Like

  3. WineEsquire January 8, 2016 at 7:48 pm Reply

    Never thought to pair Indian with wine! Will have to give it a try 🙂 Cheers!

    Liked by 1 person

  4. Willunga Wino November 16, 2015 at 10:39 am Reply

    I love love love South Indian food! How unique to find an Aussie winemaker who comes from an Indian restaurateur family. I’ve not tried Pinot Gris with spicy food before, but I love off dry riesling, the touch of sweetness helps to metre the spiciness. Great post! Feel free to share your wine related posts on my monthly link sharing party, #WINENOT
    Cheers, Louise @ WillungaWino.com

    Liked by 1 person

    • vanyadhanya November 16, 2015 at 10:41 am Reply

      Awesome; I am not sure if all Pinots would measure up but the ones we tasted both at the Masterclass and at the dinner went amazingly well with the spices in the food. Is the ‘winenot’ event the same as hosted by Nicole Bilson (Champagne and Chips)?

      Liked by 1 person

      • Willunga Wino November 16, 2015 at 12:30 pm

        Yes – Nicole and I are co-hosts 🙂 I’m a huge fan of Pinot’s from Mornington

        Liked by 1 person

      • vanyadhanya November 16, 2015 at 11:21 pm

        I know Nicole well and do read a couple of posts on Winenot Wednesdays. What’s the best way to add my link?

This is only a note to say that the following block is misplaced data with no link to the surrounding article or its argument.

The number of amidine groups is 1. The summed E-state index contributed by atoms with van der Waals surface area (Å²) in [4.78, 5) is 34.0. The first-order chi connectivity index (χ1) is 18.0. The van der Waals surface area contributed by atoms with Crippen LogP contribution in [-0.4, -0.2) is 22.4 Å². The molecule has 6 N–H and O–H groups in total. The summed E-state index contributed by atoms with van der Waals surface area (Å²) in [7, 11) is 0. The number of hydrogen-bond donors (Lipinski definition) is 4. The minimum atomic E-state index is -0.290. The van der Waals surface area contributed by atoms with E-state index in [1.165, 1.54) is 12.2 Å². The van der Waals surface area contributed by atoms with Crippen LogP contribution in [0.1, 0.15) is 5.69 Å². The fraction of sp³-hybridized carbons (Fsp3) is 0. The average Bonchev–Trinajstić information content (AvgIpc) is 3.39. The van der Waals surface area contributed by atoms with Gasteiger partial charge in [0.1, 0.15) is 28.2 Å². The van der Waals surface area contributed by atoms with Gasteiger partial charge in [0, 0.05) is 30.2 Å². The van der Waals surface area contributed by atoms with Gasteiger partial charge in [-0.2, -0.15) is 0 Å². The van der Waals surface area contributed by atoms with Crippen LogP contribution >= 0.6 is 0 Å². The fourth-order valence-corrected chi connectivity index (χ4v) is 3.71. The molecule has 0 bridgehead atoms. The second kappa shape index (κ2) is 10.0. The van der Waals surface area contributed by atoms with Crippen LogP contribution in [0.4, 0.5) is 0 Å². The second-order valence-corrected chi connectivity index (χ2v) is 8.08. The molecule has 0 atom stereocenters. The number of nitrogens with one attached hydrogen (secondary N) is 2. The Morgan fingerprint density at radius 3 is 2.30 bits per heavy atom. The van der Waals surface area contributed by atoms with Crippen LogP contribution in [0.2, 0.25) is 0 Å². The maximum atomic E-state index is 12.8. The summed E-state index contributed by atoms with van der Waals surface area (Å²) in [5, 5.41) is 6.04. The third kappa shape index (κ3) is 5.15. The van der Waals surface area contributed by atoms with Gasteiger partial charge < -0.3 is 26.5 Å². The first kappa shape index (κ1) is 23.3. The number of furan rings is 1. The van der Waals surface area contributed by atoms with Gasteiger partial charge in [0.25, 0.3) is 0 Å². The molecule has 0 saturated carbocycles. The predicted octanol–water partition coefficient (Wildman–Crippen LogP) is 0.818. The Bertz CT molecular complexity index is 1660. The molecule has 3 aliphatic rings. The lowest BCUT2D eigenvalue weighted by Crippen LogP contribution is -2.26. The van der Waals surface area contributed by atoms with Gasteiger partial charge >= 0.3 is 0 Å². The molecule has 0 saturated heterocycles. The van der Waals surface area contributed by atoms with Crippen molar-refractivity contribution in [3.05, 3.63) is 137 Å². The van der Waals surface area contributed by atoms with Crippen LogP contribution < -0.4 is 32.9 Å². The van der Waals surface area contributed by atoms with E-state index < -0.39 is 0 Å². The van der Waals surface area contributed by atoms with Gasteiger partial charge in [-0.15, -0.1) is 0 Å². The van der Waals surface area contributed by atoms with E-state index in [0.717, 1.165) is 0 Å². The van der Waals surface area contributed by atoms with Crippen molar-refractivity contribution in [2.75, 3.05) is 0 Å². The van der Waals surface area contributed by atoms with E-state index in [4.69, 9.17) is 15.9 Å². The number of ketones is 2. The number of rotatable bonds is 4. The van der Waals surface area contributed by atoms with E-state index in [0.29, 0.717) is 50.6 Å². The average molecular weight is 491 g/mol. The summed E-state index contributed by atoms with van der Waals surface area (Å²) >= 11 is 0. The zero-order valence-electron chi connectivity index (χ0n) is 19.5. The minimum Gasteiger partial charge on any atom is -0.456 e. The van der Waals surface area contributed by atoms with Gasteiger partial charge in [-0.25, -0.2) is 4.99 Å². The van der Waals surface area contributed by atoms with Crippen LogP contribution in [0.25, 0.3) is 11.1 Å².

Liked by 1 person

      • Willunga Wino November 17, 2015 at 5:53 am

        We open the party on the First Wednesday of the Month, and it’s open for a week. Stay tuned, we’ll do a social media shout out when December is Open! Cheers

        Liked by 1 person

      • vanyadhanya November 17, 2015 at 6:46 am

        Sure will keep a look out Willunga; thanks once again.

        Liked by 1 person

Leave a Reply

Fill in your details below or click an icon to log in:

WordPress.com Logo

You are commenting using your WordPress.com account. Log Out / Change )

Twitter picture

You are commenting using your Twitter account. Log Out / Change )

Facebook photo

You are commenting using your Facebook account. Log Out / Change )

Google+ photo

You are commenting using your Google+ account. Log Out / Change )

Connecting to %s

%d bloggers like this: